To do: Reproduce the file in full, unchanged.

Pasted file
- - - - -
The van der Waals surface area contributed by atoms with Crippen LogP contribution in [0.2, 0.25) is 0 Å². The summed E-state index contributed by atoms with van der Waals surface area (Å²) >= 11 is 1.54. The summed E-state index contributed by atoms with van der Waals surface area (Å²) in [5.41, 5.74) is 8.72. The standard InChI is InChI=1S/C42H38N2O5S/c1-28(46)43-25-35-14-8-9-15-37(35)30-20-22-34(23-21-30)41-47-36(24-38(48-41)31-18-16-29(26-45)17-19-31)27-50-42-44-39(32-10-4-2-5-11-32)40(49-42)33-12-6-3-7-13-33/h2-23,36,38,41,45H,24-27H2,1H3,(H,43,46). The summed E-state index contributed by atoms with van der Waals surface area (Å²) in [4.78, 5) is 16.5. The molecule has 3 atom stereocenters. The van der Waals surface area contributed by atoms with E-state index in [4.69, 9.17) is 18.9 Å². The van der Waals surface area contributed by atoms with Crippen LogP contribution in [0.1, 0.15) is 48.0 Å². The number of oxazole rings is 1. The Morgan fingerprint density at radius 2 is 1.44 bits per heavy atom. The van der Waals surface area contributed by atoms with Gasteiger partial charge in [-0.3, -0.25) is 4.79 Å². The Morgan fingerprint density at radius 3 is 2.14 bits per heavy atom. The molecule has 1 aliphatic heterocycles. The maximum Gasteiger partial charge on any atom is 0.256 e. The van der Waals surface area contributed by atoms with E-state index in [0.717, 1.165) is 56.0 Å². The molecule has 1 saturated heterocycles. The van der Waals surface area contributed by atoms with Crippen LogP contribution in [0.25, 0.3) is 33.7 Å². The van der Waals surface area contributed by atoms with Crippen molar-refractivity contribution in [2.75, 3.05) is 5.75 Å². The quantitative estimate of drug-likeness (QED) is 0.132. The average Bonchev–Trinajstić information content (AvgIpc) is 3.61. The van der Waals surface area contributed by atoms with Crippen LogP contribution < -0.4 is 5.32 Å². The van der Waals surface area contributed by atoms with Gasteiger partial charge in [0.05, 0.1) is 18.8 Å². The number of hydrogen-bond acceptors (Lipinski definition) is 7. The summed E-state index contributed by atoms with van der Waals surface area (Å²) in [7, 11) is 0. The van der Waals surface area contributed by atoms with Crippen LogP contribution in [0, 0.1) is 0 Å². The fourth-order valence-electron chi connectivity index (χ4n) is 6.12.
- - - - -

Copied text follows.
The van der Waals surface area contributed by atoms with Crippen LogP contribution in [0.2, 0.25) is 0 Å². The summed E-state index contributed by atoms with van der Waals surface area (Å²) >= 11 is 1.54. The summed E-state index contributed by atoms with van der Waals surface area (Å²) in [5.41, 5.74) is 8.72. The standard InChI is InChI=1S/C42H38N2O5S/c1-28(46)43-25-35-14-8-9-15-37(35)30-20-22-34(23-21-30)41-47-36(24-38(48-41)31-18-16-29(26-45)17-19-31)27-50-42-44-39(32-10-4-2-5-11-32)40(49-42)33-12-6-3-7-13-33/h2-23,36,38,41,45H,24-27H2,1H3,(H,43,46). The summed E-state index contributed by atoms with van der Waals surface area (Å²) in [4.78, 5) is 16.5. The molecule has 3 atom stereocenters. The van der Waals surface area contributed by atoms with E-state index in [4.69, 9.17) is 18.9 Å². The van der Waals surface area contributed by atoms with Crippen LogP contribution in [0.1, 0.15) is 48.0 Å². The number of oxazole rings is 1. The Morgan fingerprint density at radius 2 is 1.44 bits per heavy atom. The van der Waals surface area contributed by atoms with Gasteiger partial charge in [-0.3, -0.25) is 4.79 Å². The Morgan fingerprint density at radius 3 is 2.14 bits per heavy atom. The molecule has 1 aliphatic heterocycles. The maximum Gasteiger partial charge on any atom is 0.256 e. The van der Waals surface area contributed by atoms with E-state index in [0.717, 1.165) is 56.0 Å². The molecule has 1 saturated heterocycles. The van der Waals surface area contributed by atoms with Crippen LogP contribution in [0.25, 0.3) is 33.7 Å². The van der Waals surface area contributed by atoms with Crippen molar-refractivity contribution in [2.75, 3.05) is 5.75 Å². The quantitative estimate of drug-likeness (QED) is 0.132. The average Bonchev–Trinajstić information content (AvgIpc) is 3.61. The van der Waals surface area contributed by atoms with Crippen LogP contribution < -0.4 is 5.32 Å². The van der Waals surface area contributed by atoms with Gasteiger partial charge in [0.05, 0.1) is 18.8 Å². The number of hydrogen-bond acceptors (Lipinski definition) is 7. The summed E-state index contributed by atoms with van der Waals surface area (Å²) in [7, 11) is 0. The van der Waals surface area contributed by atoms with Crippen LogP contribution in [0, 0.1) is 0 Å². The fourth-order valence-electron chi connectivity index (χ4n) is 6.12.